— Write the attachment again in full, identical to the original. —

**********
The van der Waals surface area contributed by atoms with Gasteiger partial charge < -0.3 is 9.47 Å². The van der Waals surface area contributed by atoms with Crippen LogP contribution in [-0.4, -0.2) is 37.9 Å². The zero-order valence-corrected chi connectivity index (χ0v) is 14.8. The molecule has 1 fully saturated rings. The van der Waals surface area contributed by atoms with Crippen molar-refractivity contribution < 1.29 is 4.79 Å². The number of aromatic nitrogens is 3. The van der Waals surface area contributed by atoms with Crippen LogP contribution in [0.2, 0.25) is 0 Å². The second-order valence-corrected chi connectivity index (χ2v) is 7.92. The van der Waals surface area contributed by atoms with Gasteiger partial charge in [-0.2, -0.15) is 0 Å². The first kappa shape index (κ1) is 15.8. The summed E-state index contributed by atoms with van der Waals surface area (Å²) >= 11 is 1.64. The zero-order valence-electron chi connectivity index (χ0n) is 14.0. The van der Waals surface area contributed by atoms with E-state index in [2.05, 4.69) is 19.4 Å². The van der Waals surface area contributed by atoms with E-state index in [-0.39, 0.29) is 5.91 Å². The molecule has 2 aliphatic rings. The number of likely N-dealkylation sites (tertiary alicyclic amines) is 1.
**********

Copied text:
The van der Waals surface area contributed by atoms with Gasteiger partial charge < -0.3 is 9.47 Å². The van der Waals surface area contributed by atoms with Crippen LogP contribution in [-0.4, -0.2) is 37.9 Å². The zero-order valence-corrected chi connectivity index (χ0v) is 14.8. The molecule has 1 fully saturated rings. The van der Waals surface area contributed by atoms with Crippen molar-refractivity contribution < 1.29 is 4.79 Å². The number of aromatic nitrogens is 3. The van der Waals surface area contributed by atoms with Crippen LogP contribution in [0.2, 0.25) is 0 Å². The second-order valence-corrected chi connectivity index (χ2v) is 7.92. The van der Waals surface area contributed by atoms with Gasteiger partial charge in [-0.2, -0.15) is 0 Å². The first kappa shape index (κ1) is 15.8. The summed E-state index contributed by atoms with van der Waals surface area (Å²) >= 11 is 1.64. The zero-order valence-electron chi connectivity index (χ0n) is 14.0. The van der Waals surface area contributed by atoms with E-state index in [2.05, 4.69) is 19.4 Å². The van der Waals surface area contributed by atoms with E-state index in [-0.39, 0.29) is 5.91 Å². The molecule has 2 aliphatic rings. The number of likely N-dealkylation sites (tertiary alicyclic amines) is 1.